It might not be as simple as camouflage
A zebra’s black and white stripes are its most recognisable feature. Stripes of white hair follicles begin to appear on the black skin of a developing foal, so by the time it’s born it already has its patterned coat. For a long time, camouflage was the accepted reason for the evolution of the zebra’s stripes, but there are actually other theories about their origins:
Since the 1930s, it’s been proposed that flies don’t like stripes and prefer to land on patches of solid colour. Scientists aren’t completely sure why this is, but think the flies could find striped surfaces hard to recognise. There seem to be more striped animal species in hot parts of the world with high densities of insects, so the zebra’s coat could stop them from constantly being bothered and bitten.
Black and white stripes are unlikely to help static zebra blend in against the plain browns of the open savannah, but they could confuse predators and give an animal under attack a few extra seconds to get away. When zebra run and turn, especially moving in a herd, some people believe the movement and stripes combined make it hard for hunters like lions to focus on a target and accurately judge its position – an effect called motion dazzle.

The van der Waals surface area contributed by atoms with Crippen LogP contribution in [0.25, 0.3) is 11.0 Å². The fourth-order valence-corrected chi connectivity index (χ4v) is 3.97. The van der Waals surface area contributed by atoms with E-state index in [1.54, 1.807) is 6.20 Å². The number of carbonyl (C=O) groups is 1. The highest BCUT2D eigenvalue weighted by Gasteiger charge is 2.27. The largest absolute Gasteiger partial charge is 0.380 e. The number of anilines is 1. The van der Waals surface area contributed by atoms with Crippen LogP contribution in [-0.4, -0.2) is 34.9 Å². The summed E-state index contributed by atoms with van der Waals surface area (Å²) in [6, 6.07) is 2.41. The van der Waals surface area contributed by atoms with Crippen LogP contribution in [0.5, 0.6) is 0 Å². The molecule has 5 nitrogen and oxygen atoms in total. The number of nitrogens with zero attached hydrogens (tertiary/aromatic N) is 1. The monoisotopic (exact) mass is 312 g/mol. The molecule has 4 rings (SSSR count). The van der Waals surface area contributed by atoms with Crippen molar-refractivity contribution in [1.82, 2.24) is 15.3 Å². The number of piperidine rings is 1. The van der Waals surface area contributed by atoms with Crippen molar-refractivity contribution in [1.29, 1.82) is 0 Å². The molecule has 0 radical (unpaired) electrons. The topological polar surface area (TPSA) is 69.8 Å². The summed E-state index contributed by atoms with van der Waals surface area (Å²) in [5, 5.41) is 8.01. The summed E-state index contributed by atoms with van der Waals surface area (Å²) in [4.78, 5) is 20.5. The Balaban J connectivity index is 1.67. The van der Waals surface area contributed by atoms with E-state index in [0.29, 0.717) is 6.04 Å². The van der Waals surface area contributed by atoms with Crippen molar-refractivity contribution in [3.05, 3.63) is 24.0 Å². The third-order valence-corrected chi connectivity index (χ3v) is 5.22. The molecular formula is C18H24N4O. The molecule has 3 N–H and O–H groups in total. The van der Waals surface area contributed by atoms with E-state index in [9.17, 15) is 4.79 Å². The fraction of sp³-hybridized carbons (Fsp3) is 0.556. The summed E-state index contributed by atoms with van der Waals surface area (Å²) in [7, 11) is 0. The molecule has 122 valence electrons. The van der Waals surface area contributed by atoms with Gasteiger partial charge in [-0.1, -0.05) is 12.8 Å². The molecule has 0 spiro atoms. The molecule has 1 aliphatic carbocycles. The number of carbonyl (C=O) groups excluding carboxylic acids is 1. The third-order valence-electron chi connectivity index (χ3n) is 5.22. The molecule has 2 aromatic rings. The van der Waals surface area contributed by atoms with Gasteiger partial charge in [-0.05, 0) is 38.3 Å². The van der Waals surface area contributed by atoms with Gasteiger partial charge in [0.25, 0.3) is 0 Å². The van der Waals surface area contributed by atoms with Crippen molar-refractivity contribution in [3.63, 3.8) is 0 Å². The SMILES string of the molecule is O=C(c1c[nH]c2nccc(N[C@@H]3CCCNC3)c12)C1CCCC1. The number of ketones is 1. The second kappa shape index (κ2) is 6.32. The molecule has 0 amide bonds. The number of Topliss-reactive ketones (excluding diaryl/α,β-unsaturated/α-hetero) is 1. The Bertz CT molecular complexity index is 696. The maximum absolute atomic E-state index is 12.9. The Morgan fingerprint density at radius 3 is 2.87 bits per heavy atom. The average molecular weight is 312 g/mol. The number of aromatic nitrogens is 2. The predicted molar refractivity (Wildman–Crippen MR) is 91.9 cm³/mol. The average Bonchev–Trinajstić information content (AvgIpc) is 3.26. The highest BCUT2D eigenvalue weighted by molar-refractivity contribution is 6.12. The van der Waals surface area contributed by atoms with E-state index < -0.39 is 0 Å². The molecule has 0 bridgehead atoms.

In 2015, scientists observed that zebra in hotter areas have more stripes than those in cooler climates. Zebra are less effective at digesting their food than other African herbivores, so they have to spend longer grazing to make sure they get enough energy; with these extra hours under the hot sun, an additional method of keeping cool would be very useful. It’s been suggested that air moves faster over the black hair than the white and that tiny breezes are created where the stripes meet, but this is disputed.
Each of these theories is supported by some animal experts and disputed by others. All three could have played a part in the evolution of the stripes, or just one. The solution could, of course, be something that hasn’t even been thought of yet. A zebra’s coat is so familiar and recognisable, but it looks like it could remain a mystery to us for a while longer.
Image: Megan Coughlin/flickr